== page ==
What causes the state-directed political violence that has characterized political culture in much of the Latin American region since the mid-twentieth century? What motivated the campaigns of terror that "disappeared" thousands throughout the region? That practiced genocide of whole villages in Guatemala and El Salvador? That continued to repress indigenous peasants in Mexico? Is the source of this violence found in the Latin American psyche? Is it in Latin American culture? Some observers view Latin American political violence as part of the heritage of the brutal European conquest of the region. Rosenberg (1991, 17), for example, answers the question of what underlies the growth of Latin American political violence as follows: "If I had to give just one answer, it would be: history. Most of Latin America was conquered and colonized through violence, setting up political and economic relationships based on power, not law. These relationships still exist today-indeed, in some countries they are stronger than ever." From this perspective, Latin American political violence represents an atavism that harkens back to the origins of countries that today are ruled by law. Most of the chapters in this book take an opposite perspective: that is, that state-directed political violence developed as a product of a regional political structure in which U.S. political interests have weighed heavily. According to this view, contemporary Latin American states have practiced different forms of terror, including torture and physical punishment, not in a primitive or "traditional" manner, but in a politically rational, calculated, modern fashion.1 The use of terror by modern Latin American states in a Weberian, bureaucratized manner therefore is not a remnant of a past colonial experience. As Rejali (1994) observes, state-sponsored terror is part of a modern political system based on the same rationality that characterizes modern, bureaucratic societies. The perspective that sees Latin American state terror as a derivative of a U.S.-dominated regional system is not meant to reduce all explanations of Latin American political violence to a one-dimensional causality of U.S. involvement, nor is it meant to claim that systemic causes underlie all cases of political violence in Latin America. As Smith (1986) reminds us, not everything that developing countries do or can do should be attributed solely to the international system or to the powerful core countries that dominate it. Some cases of politically related violence have been instances of local violence perpetuated within a larger arena of national violence to settle land disputes or old family scores. Members of Guatemalan civil defense patrols, for example, sometimes used their new paramilitary capacity during the civil war of the 1980s and 1990s to attack families with whom they had land disputes or grudges. While larger geopolitical developments led to the creation of the civil defense patrols, it would be farfetched to attribute conflict over land plots among villagers in remote corners of the Guatemalan highlands to the workings of a world system. In addition, cases of political violence have had varied causes in the geographically large and socially diverse Latin American region. Some groups who oppose the states in power also have been protagonists of political violence in their own countries or regions. In Peru, for example, Sendero Luminoso (Shining Path), led by Chairman Gonzalo (Abimael Guzmán), was a prime example of such groups, as the movement used violence against all sectors of Peruvian society in an attempt to bring down the state (Poole and Rénique, 1992). Rather than focusing on the actions of leftist or rightist political actors who have engaged in destructive violence to overthrow established power structures, this volume deals primarily with the regime of terror organized by those who are already in control of institutions of power but who, rather than relying only on formal authority, rules, laws, and legitimate means, resort to systematic violence, coercion, fear, and technologies of terror to exert control in the larger regional political system. The case studies of state terror presented in this book indicate a clear and persistent pattern of U.S. influence over the political violence conducted by Latin American states. In some cases, Latin American governments enthusiastically received U.S. support for their campaigns of terror, and in other cases U.S. state agencies pressured "weaker" states to undertake such campaigns. Cardoso and Faletto (1969) argue that developed or powerful states could implement certain policies in weaker states only when a local elite with similar interests could support them. Thus, the United States did not unilaterally implement a system of terror across the continent but was able to do so with the cooperation and, to a large extent, due to a coincidence of interests and objectives with the local military, and with political and economic elites. Taken by themselves in their national contexts, the cases of political violence affected by U.S. influence may appear unique and fashioned only for particular situations, but when examined together across national boundaries they constitute a regional pattern-one integrated within the geopolitical contours of larger U.S. political interests in Latin America. As the chapters demonstrate, in some cases U.S. involvement was indirect and conveyed by third-party allies; in other cases involvement was direct, as in the case of Nicaragua, where the U.S. military organized la Guardia (the national guard), which from its beginning used violence against political opponents and at times against the population in general. A U.S. institution that figures prominently in the involvement of the United States with military bodies in Latin America is the U.S. Army School of the Americas (SOA). As we describe below, this institution provided training for many Latin American military officers associated with major cases of violence and human rights abuses. A number of works have described U.S. involvement in state-sponsored terror in Latin America in past decades (see, for example, Burbach and Flynn, 1984; Lernoux, 1980; Klare and Arnson, 1979). So why is it important to compile a book on the topic in the early twenty-first century? The answer to this question is at least threefold. First, U.S. support for state tactics of terror in Latin America continues, and thus the issue remains relevant. Indeed, if anything, with the availability of huge computer databases and high-tech tracking and surveillance systems, support for state terror has become much more sophisticated than during the era of gunboat diplomacy in the opening decades of the twentieth century. Second, the rise of global theories in the social sciences enables greater theoretical comprehension of the U.S. systemic involvement with state methods of coercion in Latin America. Third, the use of terror and violence by political actors has increased, not lessened, in the early twenty-first century (see Dugas, this volume). Indeed, as we discuss in the concluding chapter, a feature of the new age of political violence is that its practice has become greatly dispersed among new regions and political groups, and the capacity for political violence among new political actors outside the state is greatly enhanced as they obtain access to more efficient and effective means of terror, as developments since the beginning of the twenty-first century have demonstrated.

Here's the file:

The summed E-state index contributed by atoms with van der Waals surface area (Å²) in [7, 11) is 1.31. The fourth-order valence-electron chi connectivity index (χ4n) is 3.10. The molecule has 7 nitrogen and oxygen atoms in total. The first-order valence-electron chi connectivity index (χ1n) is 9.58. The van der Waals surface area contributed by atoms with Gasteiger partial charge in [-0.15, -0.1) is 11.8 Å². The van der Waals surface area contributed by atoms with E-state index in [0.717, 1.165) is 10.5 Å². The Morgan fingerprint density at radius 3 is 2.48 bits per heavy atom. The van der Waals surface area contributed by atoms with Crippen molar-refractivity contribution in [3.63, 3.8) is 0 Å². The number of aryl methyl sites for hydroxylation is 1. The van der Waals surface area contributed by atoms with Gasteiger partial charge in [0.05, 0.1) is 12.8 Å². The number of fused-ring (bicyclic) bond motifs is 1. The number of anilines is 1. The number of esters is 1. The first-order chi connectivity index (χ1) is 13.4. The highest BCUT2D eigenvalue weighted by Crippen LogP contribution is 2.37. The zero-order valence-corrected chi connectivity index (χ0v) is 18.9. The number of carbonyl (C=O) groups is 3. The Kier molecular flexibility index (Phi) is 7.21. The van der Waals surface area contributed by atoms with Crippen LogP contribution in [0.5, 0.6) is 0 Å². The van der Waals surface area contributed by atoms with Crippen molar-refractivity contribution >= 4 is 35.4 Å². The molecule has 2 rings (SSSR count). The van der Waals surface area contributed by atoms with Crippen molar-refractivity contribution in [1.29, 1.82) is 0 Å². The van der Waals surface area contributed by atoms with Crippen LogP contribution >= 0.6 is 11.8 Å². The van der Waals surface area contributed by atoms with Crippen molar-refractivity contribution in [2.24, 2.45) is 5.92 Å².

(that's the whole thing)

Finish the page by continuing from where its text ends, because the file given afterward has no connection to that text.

|Original language||English (US)|
|Number of pages||25|
|Publication status||Published - 2005|
ASJC Scopus subject areas
- Social Sciences(all)